The reasons Kennedy died are varied and complex. He had angered a number of powerful groups inside as well as outside the government.

– Powerful members of the mafia had relationships with JFK’s father Joseph Kennedy, and at his behest had helped carry Illinois–and perhaps West Virginia–for his son. These mafia chiefs expected payback, but instead, they got Bobby Kennedy as Attorney General on a crusade to destroy organized crime. In the 1960s both the CIA and FBI had used the mafia to carry out operations.

– FBI boss J. Edgar Hoover hated Bobby Kennedy for “interfering” with the FBI by ordering Hoover to hire more minorities and generally undercutting Hoover’s absolute control of the organization.

– Elements within the CIA hated Kennedy for his refusal to provide air support for the Bay of Pigs invasion (which had been planned by Vice President Nixon well before the 1960 election), and for firing CIA head Allen Dulles.

– Texas oil men like H.L. Hunt and Clint Murchison hated Kennedy for pushing for repeal of the oil depletion allowance.

– The military hated Kennedy because of the Bay of Pigs, his decision to defuse the Cuban Missile Crisis by pulling U.S. missiles out of Turkey in return for removal of the missiles from Cuba instead of responding with a nuclear attack, his efforts to reach out to both the Nikita Krushchev of the Soviet Union and Fidel Castro of Cuba, his firing of General Edward Walker, and his decision to pull the military “advisers” out of Vietnam.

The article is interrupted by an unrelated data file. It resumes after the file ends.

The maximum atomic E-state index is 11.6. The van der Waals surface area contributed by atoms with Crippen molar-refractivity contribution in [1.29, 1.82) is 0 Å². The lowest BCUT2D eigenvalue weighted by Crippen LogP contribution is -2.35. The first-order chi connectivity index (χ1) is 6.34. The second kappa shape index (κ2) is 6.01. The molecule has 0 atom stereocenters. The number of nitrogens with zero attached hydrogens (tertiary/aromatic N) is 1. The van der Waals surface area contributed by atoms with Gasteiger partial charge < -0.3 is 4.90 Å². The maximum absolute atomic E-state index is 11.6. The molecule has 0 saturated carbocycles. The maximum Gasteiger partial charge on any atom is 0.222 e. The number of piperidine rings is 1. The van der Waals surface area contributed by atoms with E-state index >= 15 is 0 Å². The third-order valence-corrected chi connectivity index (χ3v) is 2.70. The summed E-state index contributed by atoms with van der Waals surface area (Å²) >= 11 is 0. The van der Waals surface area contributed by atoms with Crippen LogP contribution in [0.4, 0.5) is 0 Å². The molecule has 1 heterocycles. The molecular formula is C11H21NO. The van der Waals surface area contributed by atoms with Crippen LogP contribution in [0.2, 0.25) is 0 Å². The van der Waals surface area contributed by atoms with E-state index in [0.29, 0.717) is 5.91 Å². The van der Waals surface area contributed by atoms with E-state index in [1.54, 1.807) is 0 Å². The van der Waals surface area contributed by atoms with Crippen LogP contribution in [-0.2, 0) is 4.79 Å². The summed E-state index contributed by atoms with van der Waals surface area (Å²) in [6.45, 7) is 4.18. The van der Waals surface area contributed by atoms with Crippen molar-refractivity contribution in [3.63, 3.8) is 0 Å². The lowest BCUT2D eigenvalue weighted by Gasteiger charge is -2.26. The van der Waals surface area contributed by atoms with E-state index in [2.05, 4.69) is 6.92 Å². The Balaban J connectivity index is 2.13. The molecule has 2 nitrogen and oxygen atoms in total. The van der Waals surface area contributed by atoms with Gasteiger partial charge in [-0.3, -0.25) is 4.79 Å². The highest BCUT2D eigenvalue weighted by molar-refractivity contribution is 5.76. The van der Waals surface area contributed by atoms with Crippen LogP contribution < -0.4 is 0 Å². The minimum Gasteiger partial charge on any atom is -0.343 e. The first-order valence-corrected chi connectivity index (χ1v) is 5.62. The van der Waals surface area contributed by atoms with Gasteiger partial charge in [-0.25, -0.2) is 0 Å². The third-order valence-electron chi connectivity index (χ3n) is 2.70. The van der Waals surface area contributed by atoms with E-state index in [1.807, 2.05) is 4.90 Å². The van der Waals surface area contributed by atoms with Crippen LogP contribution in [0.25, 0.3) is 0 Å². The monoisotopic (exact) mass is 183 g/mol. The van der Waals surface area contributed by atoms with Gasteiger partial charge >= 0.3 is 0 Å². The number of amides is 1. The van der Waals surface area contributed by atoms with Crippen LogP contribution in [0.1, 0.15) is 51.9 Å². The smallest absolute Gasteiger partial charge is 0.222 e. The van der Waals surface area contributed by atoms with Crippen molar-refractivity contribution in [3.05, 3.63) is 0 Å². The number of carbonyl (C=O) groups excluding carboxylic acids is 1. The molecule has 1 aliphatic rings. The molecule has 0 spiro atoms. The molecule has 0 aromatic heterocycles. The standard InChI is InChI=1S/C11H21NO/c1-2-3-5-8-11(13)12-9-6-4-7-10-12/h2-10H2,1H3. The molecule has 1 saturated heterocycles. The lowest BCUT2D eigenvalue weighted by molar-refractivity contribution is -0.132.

– Vice President Lyndon Johnson hated both Kennedys, and he knew he was on the verge of being dropped from the presidential ticket in 1964. In addition, scandals involving his corrupt financial dealings were coming to a head, and the Kennedys were pushing the stories about Johnson cronies Bobby Baker and Billy Sol Estes in the media.

What I know for sure is that after what happened to Kennedy (and to Martin Luther King and Bobby Kennedy), there is no way any president would dare to really challenge the military and intelligence infrastructure within the government. Richard Nixon found that out when a number of the same people who were involved in the Kennedy assassination helped to bring him down.

To long-term government bureaucracies, the POTUS is just passing through the government that they essentially control. Any POTUS who crosses them too often is asking for trouble. People who think President Obama should simply force the CIA, NSA, FBI and the military to respect the rights of American citizens should think about that for a minute. Can we as a nation survive the assassination of another president?
Read the rest of this entry »


Tuesday Reads: Daniel Inouye, Richard Engel, and Fiscal Slope Trial Balloons and Lead Balloons

Sen. Dan Inouye reads with children

Sen. Dan Inouye reads with children

Good Morning!!